Oracle Lifts The Veil On Big Memory Sparc M6-32 System
The word on the street ahead of the Oracle OpenWorld extravaganza, which opened on Sunday evening in San Francisco, was that CEO Larry Ellison would take the stage and talk about the company's biggest and baddest server to date along with in-memory extensions for the Oracle 12c database. Those rumors turned out to be spot on.
The precise feeds and speeds of the "Big Memory Machine," as Ellison called the Sparc M6-32 system, were not available as EnterpriseTech, went to press, but we will hunt them down. In the meantime, let's go over what we know from Ellison's keynote address.
The Sparc M6-32 is based on the twelve-core Sparc M6 processor, the second of the high-end Sparc processors that Oracle has launched since it took over Sun Microsystems in early 2010. The M6 has twice as many cores as the M5 processor it replaces; both chips are based on the "S3" core design that has also been used in the prior two generations of the Sparc T series chips aimed at entry and midrange servers.
The T4 and T5 have more cores and less L3 cache memory, while the M5 and M6 have fewer cores, have a lot more L3 cache (48 MB in this case), and are aimed at massively scaled, shared memory systems rather than bitty boxes. Each M6 core has eight threads, which means a single socket in the box has 96 individual threads for processing. On Java, database, and other parallel workloads that like threads, these chips will offer decent performance. It is not clear how well they will do on single-threaded jobs. Oracle has not yet divulged the clock speeds on the Sparc M6 processors, but the M5 chips, which were implemented in the same 28 nanometer chip making processes as the M6, ran at 3 GHz.
The M6-32 system has a whopping 1,024 memory sticks in its chassis. That works out to 32 TB of main memory in a single system image with 384 cores and 3,072 threads. Ellison said that the 384-port interconnect, code-named "Bixby" and invented by Oracle, has 3 TB/sec of bandwidth linking the system together in a 32-way setup. The M6 chips are linked in groups of four into a single image using interconnect ports on the chips (much like a symmetric multiprocessing server), with the Bixby interconnect then hooking together multiple four-socket nodes into a single system with non-uniform memory access (NUMA) clustering. The M6-32 has 32 sockets can scale all the way up to 96 sockets. Ellison said that the M6-32 had 1.4 TB/sec of memory bandwidth and 1 TB/sec of I/O bandwidth.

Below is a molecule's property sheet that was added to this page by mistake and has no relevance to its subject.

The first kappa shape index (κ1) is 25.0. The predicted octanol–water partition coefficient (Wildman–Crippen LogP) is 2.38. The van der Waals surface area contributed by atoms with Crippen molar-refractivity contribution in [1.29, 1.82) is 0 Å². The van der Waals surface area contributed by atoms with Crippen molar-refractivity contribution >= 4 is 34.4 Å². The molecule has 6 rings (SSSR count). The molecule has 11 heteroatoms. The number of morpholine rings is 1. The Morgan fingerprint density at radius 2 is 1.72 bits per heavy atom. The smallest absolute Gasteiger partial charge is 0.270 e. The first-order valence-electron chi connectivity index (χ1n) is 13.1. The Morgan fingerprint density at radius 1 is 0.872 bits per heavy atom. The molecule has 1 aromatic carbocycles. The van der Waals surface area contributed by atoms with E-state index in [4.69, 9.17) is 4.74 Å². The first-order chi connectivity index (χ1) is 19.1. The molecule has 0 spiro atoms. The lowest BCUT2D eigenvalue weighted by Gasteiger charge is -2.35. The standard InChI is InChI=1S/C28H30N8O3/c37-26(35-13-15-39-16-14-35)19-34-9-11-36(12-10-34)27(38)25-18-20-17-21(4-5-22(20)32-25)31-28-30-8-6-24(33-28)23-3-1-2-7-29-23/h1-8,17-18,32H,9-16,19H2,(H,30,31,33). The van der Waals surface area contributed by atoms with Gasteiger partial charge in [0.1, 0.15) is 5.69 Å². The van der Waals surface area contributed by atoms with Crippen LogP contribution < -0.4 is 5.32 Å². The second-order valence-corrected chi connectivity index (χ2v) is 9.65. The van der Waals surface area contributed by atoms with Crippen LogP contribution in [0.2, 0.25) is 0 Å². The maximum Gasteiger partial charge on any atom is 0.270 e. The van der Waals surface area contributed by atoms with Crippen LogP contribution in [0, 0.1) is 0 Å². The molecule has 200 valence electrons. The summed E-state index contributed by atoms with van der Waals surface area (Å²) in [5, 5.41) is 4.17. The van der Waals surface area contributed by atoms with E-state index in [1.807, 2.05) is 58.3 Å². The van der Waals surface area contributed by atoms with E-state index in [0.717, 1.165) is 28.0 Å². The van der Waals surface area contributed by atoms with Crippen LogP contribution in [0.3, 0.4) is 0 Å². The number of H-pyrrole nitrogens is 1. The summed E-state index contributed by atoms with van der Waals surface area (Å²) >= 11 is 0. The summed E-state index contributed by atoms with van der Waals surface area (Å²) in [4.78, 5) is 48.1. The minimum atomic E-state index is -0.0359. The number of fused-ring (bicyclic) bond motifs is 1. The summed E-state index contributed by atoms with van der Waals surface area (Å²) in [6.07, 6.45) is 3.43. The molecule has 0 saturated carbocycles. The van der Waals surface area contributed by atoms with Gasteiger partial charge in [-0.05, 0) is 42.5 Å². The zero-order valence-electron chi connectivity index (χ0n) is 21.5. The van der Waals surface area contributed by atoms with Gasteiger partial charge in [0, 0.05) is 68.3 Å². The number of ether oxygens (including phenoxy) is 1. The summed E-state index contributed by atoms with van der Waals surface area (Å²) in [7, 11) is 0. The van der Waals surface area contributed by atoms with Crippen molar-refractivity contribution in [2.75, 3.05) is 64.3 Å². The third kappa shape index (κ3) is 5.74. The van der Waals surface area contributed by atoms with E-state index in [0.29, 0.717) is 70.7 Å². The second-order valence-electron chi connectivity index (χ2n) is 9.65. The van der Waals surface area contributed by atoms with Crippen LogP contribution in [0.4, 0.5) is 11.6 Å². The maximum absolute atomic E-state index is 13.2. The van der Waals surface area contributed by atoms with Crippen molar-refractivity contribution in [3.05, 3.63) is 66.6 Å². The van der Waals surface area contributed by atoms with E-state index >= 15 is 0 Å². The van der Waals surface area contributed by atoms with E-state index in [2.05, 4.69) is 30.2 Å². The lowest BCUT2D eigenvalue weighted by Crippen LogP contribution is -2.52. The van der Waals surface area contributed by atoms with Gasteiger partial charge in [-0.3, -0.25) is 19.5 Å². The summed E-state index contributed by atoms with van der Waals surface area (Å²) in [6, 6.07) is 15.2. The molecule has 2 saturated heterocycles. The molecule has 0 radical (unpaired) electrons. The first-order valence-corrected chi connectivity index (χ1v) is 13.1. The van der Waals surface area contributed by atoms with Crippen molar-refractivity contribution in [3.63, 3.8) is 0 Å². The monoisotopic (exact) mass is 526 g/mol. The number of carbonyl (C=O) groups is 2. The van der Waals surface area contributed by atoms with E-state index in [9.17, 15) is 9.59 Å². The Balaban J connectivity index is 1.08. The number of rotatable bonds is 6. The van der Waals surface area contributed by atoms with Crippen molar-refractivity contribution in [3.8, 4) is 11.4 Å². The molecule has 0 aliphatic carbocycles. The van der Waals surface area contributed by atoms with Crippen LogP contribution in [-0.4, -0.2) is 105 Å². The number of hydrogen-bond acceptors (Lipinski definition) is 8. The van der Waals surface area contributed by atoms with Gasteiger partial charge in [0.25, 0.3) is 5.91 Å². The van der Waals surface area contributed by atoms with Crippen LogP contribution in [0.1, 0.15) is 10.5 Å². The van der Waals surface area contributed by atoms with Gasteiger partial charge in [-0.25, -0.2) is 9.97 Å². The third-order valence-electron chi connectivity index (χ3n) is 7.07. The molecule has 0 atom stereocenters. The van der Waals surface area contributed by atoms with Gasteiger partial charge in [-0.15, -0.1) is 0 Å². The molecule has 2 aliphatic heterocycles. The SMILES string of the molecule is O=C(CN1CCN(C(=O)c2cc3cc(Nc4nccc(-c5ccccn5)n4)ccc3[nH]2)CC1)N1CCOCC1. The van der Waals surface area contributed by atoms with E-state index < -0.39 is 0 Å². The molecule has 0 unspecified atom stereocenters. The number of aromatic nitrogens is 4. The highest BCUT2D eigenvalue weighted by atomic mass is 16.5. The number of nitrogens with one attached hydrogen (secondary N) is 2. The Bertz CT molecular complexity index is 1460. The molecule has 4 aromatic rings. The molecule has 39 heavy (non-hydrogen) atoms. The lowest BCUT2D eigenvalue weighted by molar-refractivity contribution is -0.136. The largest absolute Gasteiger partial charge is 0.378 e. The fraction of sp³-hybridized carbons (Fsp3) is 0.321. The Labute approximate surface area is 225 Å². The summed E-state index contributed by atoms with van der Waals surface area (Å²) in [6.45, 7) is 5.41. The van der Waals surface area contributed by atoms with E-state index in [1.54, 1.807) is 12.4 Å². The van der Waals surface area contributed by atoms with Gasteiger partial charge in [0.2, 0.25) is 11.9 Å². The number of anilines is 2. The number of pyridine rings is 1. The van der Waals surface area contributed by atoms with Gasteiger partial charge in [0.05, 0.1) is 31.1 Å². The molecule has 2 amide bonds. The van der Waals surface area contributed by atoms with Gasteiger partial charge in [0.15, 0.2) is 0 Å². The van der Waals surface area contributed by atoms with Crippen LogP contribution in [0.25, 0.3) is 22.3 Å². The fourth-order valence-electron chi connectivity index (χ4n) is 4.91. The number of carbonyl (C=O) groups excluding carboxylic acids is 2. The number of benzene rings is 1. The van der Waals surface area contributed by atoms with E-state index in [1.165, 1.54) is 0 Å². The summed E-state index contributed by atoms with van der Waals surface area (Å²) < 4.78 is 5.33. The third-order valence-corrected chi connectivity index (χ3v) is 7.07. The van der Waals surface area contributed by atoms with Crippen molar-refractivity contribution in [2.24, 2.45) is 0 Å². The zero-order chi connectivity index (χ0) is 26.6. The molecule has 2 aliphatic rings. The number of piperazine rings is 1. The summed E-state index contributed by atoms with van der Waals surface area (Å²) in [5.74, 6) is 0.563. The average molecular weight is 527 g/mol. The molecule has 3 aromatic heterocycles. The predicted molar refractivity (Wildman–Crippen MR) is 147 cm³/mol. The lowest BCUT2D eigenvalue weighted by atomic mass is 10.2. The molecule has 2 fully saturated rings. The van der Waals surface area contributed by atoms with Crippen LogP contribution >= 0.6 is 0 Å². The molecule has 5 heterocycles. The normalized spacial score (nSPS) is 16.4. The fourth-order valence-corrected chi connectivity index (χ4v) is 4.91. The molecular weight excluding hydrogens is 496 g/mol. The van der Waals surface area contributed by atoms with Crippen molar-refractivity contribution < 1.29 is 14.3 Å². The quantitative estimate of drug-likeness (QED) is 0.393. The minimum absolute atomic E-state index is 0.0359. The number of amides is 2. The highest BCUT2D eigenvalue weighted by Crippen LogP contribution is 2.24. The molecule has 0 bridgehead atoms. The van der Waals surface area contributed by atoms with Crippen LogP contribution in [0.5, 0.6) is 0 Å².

"This thing moves data very fast and it processes data very fast," bragged Ellison.
As he often does when he launches new systems, Ellison made a point of comparing his box to the largest IBM Power Systems machine, in this case the 32-socket, 256-core Power 795 server.
Presumably these are like-for-like comparisons, but without the details, it is hard to say how fair the comparison Ellison made above is.
In addition to being offered as a standalone server, the M6-32 will also be available as a so-called SuperCluster configuration, with Exadata storage servers (for speeding up database processing) hooking into the machine through a 40 Gb/sec InfiniBand network.
The Sparc M6-32 is available now and runs the Solaris 11 version of Unix. The chart above suggests that a 32-socket, 32 TB configuration should cost around $3 million.
While this machine is not limited to database processing, given the large memory footprint and the number of threads it can bring to bear, the M6-32 was certainly designed for database processing. And, specifically, is well matched to the new in-memory extensions to the Oracle 12c database that Ellison also previewed during his OpenWorld keynote.
These new in-memory database extensions created by Oracle are clever. Traditional databases store data in rows and index them for fast searching and online transaction processing. Newer databases (including the Exadata storage servers) use a columnar data store plus compression to radically speed up analytics pre-processing that is then fed up to the database.
With the new in-memory extensions, Oracle is now storing data in both row and column format – at the same time – and updating each to maintain transactional consistence across the formats. This puts overhead on the databases, as Ellison explained, but now because analytical indexes no longer need to be maintained and the columnar store is running in memory, there is less work for the database to do as information changes. (It doesn't have to update all of the OLTP and analytical indexes.) And thus, rows can be inserted somewhere between three and four times faster, transaction processing rates increase by a factor of two, and queries against that native columnar store that is residing in main memory can process queries at least 100 times as fast as the Oracle 12c database in a row format running off disk drives.